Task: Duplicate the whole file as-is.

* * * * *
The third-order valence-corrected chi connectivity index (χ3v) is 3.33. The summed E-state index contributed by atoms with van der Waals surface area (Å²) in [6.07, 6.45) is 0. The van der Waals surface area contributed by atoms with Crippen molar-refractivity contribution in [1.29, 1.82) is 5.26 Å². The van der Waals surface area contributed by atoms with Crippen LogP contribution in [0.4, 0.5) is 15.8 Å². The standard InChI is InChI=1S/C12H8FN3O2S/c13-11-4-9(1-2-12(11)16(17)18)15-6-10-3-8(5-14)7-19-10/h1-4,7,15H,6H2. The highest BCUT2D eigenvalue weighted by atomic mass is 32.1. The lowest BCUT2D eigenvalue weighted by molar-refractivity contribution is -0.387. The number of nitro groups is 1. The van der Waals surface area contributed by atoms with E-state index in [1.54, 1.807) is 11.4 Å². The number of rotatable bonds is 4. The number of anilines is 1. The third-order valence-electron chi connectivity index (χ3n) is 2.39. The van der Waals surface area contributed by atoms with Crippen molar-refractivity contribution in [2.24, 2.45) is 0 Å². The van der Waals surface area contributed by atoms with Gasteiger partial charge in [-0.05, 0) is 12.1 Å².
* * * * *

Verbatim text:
The third-order valence-corrected chi connectivity index (χ3v) is 3.33. The summed E-state index contributed by atoms with van der Waals surface area (Å²) in [6.07, 6.45) is 0. The van der Waals surface area contributed by atoms with Crippen molar-refractivity contribution in [1.29, 1.82) is 5.26 Å². The van der Waals surface area contributed by atoms with Crippen LogP contribution in [0.4, 0.5) is 15.8 Å². The standard InChI is InChI=1S/C12H8FN3O2S/c13-11-4-9(1-2-12(11)16(17)18)15-6-10-3-8(5-14)7-19-10/h1-4,7,15H,6H2. The highest BCUT2D eigenvalue weighted by atomic mass is 32.1. The lowest BCUT2D eigenvalue weighted by molar-refractivity contribution is -0.387. The number of nitro groups is 1. The van der Waals surface area contributed by atoms with E-state index in [1.54, 1.807) is 11.4 Å². The number of rotatable bonds is 4. The number of anilines is 1. The third-order valence-electron chi connectivity index (χ3n) is 2.39. The van der Waals surface area contributed by atoms with Crippen molar-refractivity contribution in [2.24, 2.45) is 0 Å². The van der Waals surface area contributed by atoms with Gasteiger partial charge in [-0.05, 0) is 12.1 Å².